Mediterranean dietary patterns and prospective weight change in participants of the EPIC-PANACEA project.
The American Journal of Clinical Nutrition 2010 ; 92: 912-21.
Romaguera D, Norat T, Vergnaud AC, Mouw T, May AM, Agudo A, Buckland G, Slimani N, Rinaldi S, Couto E, Clavel-Chapelon F, Boutron-Ruault MC, Cottet V, Rohrmann S, Teucher B, Bergmann M, Boeing H, Tjønneland A, Halkjaer J, Jakobsen MU, Dahm CC, Travier N, Rodriguez L, Sánchez MJ, Amiano P, Barricarte A, Huerta JM, Luan J, Wareham NJ, Key TJ, Spencer EA, Orfanos P, Naska A, Trichopoulou A, Palli D, Agnoli C, Mattiello A, Tumino R, Vineis P, Bueno-de-Mesquita HB, Büchner FL, Manjer J, Wirfält E, Johansson I, Hellstrom V, Lund E, Braaten T, Engeset D, Odysseos A, Riboli E, and Peeters PH
DOI : 10.3945/ajcn.2010.29482
PubMed ID : 20810975
PMCID : 0
There is an association between a greater adherence to a Mediterranean diet and a reduced risk of developing chronic diseases. However, it is not clear whether this dietary pattern may be protective also against the development of obesity.
We assessed the association between the adherence to the Mediterranean dietary pattern (MDP), prospective weight change, and the incidence of overweight or obesity.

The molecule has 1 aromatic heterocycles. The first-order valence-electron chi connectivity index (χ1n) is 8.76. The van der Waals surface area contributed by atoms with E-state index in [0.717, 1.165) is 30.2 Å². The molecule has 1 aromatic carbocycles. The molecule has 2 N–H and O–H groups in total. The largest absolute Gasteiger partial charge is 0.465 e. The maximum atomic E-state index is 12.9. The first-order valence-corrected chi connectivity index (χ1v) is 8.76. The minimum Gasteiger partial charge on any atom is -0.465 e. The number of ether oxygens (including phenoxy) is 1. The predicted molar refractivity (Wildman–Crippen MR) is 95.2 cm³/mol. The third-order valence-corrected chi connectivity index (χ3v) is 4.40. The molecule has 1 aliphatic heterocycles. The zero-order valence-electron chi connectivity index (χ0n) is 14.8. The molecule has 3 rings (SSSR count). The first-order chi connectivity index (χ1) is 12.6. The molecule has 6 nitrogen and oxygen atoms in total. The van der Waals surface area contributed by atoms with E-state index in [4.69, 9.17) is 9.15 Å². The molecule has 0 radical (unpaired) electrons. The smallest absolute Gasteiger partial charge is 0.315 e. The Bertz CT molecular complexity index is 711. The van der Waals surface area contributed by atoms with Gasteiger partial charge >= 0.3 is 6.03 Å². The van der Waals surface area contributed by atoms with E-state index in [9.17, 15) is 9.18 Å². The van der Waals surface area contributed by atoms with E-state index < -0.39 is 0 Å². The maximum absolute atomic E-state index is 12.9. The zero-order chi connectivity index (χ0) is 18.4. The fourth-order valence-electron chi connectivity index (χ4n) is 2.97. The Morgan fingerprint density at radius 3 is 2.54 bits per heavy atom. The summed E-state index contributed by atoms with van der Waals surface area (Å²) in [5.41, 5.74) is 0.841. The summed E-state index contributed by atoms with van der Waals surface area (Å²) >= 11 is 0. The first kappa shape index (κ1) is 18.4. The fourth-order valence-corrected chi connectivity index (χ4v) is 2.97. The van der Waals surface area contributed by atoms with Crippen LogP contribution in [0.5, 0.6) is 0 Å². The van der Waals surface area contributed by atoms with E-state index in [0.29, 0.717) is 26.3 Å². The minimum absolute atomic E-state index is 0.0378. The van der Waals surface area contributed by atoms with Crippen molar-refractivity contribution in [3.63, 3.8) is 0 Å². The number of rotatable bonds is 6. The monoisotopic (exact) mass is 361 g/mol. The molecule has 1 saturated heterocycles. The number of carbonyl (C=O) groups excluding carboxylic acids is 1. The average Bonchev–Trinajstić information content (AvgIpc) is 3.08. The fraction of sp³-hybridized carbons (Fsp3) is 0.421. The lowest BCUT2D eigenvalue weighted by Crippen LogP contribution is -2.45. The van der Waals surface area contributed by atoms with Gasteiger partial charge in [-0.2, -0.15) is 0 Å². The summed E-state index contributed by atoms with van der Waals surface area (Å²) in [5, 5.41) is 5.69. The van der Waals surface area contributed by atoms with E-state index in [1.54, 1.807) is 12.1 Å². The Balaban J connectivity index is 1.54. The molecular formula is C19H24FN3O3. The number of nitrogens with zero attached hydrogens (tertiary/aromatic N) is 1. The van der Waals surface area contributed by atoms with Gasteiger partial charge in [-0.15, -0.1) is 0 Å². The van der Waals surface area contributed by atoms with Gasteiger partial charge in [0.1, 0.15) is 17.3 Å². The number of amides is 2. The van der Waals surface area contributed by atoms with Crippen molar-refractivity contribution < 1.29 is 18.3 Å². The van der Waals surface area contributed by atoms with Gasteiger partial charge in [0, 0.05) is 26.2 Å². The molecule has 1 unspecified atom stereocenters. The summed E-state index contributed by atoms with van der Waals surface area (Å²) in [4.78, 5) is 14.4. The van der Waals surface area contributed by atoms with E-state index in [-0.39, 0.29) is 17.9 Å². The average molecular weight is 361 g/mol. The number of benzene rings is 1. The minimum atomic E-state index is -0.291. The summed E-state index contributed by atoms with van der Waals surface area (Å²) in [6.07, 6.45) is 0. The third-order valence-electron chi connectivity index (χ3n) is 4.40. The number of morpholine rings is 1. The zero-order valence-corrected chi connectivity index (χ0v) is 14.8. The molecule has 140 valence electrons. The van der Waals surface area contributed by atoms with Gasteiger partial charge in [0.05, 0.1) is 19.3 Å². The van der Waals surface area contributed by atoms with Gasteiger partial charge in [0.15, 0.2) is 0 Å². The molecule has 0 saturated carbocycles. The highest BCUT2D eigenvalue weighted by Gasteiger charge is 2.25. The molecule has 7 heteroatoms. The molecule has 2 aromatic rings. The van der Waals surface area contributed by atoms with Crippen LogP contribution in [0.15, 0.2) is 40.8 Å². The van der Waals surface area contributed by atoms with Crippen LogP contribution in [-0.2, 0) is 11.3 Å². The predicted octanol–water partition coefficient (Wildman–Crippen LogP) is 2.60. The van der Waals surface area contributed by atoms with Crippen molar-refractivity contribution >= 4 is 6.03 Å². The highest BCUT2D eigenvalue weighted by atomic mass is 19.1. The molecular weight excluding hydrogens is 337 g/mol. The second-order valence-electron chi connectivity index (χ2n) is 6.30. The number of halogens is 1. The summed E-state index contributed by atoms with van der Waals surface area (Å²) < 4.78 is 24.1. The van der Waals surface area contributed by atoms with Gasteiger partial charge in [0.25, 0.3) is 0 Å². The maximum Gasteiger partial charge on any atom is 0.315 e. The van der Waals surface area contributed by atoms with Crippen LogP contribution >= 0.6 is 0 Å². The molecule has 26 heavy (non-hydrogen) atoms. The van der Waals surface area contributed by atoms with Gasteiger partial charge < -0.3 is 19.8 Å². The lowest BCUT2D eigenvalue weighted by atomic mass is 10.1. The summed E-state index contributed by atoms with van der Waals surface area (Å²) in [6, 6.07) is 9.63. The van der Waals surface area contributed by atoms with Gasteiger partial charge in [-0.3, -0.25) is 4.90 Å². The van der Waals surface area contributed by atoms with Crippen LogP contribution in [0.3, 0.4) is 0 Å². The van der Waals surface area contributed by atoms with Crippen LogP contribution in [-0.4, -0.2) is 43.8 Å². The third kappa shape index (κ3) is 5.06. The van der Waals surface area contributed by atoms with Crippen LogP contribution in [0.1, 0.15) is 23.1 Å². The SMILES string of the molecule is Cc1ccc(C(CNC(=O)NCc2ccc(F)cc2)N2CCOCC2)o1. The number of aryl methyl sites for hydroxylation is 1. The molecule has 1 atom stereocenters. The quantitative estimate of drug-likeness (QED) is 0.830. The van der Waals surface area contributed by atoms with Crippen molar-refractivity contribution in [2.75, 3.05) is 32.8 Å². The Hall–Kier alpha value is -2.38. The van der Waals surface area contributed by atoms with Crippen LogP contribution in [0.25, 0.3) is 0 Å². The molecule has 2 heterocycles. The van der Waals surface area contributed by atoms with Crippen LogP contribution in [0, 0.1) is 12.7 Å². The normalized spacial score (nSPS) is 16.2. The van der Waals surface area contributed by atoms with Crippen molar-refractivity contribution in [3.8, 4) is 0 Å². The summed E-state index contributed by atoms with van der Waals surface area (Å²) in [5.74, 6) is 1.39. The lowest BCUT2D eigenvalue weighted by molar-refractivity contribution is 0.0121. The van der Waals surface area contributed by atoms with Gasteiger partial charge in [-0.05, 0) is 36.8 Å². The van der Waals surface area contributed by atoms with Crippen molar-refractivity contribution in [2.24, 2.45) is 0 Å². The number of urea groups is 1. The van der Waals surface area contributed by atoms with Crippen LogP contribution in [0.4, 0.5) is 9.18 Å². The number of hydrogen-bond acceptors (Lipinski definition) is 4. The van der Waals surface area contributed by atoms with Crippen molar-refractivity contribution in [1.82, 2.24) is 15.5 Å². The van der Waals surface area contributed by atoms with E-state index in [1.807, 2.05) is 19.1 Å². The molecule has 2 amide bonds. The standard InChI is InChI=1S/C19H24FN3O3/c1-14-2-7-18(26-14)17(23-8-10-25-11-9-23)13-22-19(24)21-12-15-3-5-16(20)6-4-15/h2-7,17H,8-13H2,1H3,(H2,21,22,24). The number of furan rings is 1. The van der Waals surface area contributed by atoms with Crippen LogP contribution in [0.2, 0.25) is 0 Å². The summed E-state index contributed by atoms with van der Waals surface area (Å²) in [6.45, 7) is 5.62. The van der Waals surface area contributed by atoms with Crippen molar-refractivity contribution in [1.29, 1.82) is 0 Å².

We conducted a prospective cohort study [the European Prospective Investigation into Cancer and Nutrition-Physical Activity, Nutrition, Alcohol Consumption, Cessation of Smoking, Eating Out of Home, and Obesity (EPIC-PANACEA) project] in 373,803 individuals (103,455 men and 270,348 women; age range: 25-70 y) from 10 European countries. Anthropometric measurements were obtained at recruitment and after a median follow-up time of 5 y. The relative Mediterranean Diet Score (rMED; score range: 0-18) was used to assess adherence to the MDP according to the consumption of 9 dietary components that are characteristic of the Mediterranean diet. The association between the rMED and 5-y weight change was modeled through multiadjusted mixed-effects linear regression.
Individuals with a high adherence to the MDP according to the rMED (11-18 points) showed a 5-y weight change of -0.16 kg (95% CI: -0.24, -0.07 kg) and were 10% (95% CI: 4%, 18%) less likely to develop overweight or obesity than were individuals with a low adherence to the MDP (0-6 points). The low meat content of the Mediterranean diet seemed to account for most of its positive effect against weight gain.
This study shows that promoting the MDP as a model of healthy eating may help to prevent weight gain and the development of obesity.